Q: “I came across your podcasts several months ago and have since been an avid listener. I have a request/suggestion for a topic that comes from a bit of recent personal experience. I have around 10+ years of track day experience and started rental kart racing this year. My car control and vision has improved greatly. I am qualifying and lapping quite decently (P1-P4 usually), but my race results have been very inconsistent. I am far less experienced with racing and I’ve found myself unknowingly putting myself in committed situations/lines that may result in contact when making a pass or defending. I think it’s part impatience/not knowing when to concede, part being off my line, and part not anticipating other drivers lines. Would it be possible to cover some of these concepts in one of your podcasts and perhaps divulge some exercises I and others can do to improve the bumper-to-bumper aspect of my driving?”

A: Great suggestion. I’ll think about who would be the best guest to have that type of conversation with. As you can imagine, talking about it and actually doing it are two different things, so there will be limits to what we can cover in a podcast.

By the way, I have a webinar all about racecraft, so that’s something you might be interested in. Take a look at the https://speedsecrets.com/webinars/ page for the Improve Your Racecraft webinar.

Some of what you’re asking about can only be learned completely through experience, so keep racing as much as you can. And take time after each race to think through how you would handle each situation differently the next time. A lot of the learning can be done mentally, through visualization, too.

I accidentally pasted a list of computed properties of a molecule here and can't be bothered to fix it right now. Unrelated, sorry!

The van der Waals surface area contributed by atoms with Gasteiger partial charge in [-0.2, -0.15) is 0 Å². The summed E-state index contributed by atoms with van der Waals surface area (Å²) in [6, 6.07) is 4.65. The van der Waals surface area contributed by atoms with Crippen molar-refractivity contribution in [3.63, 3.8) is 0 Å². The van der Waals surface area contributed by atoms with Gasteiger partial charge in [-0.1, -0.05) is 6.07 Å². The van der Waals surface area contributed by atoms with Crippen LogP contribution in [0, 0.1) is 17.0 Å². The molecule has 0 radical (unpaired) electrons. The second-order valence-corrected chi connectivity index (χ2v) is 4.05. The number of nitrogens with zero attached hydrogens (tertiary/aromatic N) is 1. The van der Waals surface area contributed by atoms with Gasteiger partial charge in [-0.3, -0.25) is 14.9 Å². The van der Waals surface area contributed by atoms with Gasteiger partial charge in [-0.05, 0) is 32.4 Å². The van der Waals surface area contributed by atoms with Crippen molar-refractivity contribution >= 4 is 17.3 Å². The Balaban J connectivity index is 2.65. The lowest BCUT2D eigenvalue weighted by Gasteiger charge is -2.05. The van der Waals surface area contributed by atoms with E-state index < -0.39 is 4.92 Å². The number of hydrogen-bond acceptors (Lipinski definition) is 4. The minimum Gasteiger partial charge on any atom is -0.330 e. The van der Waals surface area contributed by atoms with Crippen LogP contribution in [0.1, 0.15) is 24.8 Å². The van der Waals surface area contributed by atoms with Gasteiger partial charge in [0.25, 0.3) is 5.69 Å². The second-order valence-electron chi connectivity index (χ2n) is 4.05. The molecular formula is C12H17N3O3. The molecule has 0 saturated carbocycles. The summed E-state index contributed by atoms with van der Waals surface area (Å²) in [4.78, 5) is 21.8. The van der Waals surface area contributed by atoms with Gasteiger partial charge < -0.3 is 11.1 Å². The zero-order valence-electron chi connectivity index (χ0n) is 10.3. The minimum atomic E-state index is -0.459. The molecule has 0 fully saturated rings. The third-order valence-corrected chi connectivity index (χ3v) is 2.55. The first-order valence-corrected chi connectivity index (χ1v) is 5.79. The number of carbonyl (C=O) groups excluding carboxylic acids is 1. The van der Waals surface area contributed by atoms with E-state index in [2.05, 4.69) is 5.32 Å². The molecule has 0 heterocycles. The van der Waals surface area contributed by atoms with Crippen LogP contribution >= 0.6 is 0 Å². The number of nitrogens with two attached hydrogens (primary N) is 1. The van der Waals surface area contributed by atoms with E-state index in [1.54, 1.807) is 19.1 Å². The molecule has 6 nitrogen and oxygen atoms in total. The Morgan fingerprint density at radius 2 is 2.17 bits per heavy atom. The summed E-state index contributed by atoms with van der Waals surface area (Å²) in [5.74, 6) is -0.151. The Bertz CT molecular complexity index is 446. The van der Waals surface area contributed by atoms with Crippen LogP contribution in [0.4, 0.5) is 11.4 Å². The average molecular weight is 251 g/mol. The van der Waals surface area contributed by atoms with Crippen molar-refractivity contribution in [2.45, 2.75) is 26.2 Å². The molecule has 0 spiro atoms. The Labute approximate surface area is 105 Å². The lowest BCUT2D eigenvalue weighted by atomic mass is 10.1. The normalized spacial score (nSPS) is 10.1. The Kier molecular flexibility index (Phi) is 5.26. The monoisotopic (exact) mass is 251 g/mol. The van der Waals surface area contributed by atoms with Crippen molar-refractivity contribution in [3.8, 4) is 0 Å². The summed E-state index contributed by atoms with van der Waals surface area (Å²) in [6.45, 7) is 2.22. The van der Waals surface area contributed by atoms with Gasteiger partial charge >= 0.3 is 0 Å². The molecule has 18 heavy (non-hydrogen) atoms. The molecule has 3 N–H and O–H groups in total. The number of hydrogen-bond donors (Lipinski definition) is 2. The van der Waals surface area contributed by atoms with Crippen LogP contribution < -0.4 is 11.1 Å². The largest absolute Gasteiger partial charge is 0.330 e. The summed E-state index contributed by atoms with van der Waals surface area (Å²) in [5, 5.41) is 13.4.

Between taking time to recall, think through, and then mentally replay various scenarios that happened on track after an event, and then visualizing what you’d do the next time, you can learn and improve a lot without ever being on track. Hey, do some daydreaming! Again, it’s all gaining experience.

Think about it. How do you learn? Through experience, right? But since track driving is so expensive, you need to get some of the experience when you’re not on track. Your brain cannot tell the difference between a real and an imagined event (to prove it to yourself, take time to close your eyes and imagine every little detail about a bright, yellow lemon – the shape of it, the texture of the skin, the color, how it would smell if you cut it in half, what the juices would feel like dripping down your hand if you squeezed it, and what it would taste like when you licked the face of the cut lemon). Use your imagination to play different scenarios through in your mind. Practice and learn in your mind.

Finally, the difference between good racers and great racers (those who have great racecraft) is the mindset. I created a video (The Racer’s Mindset) demonstrating this – you can view it here. I think you’ll get a lot out of it.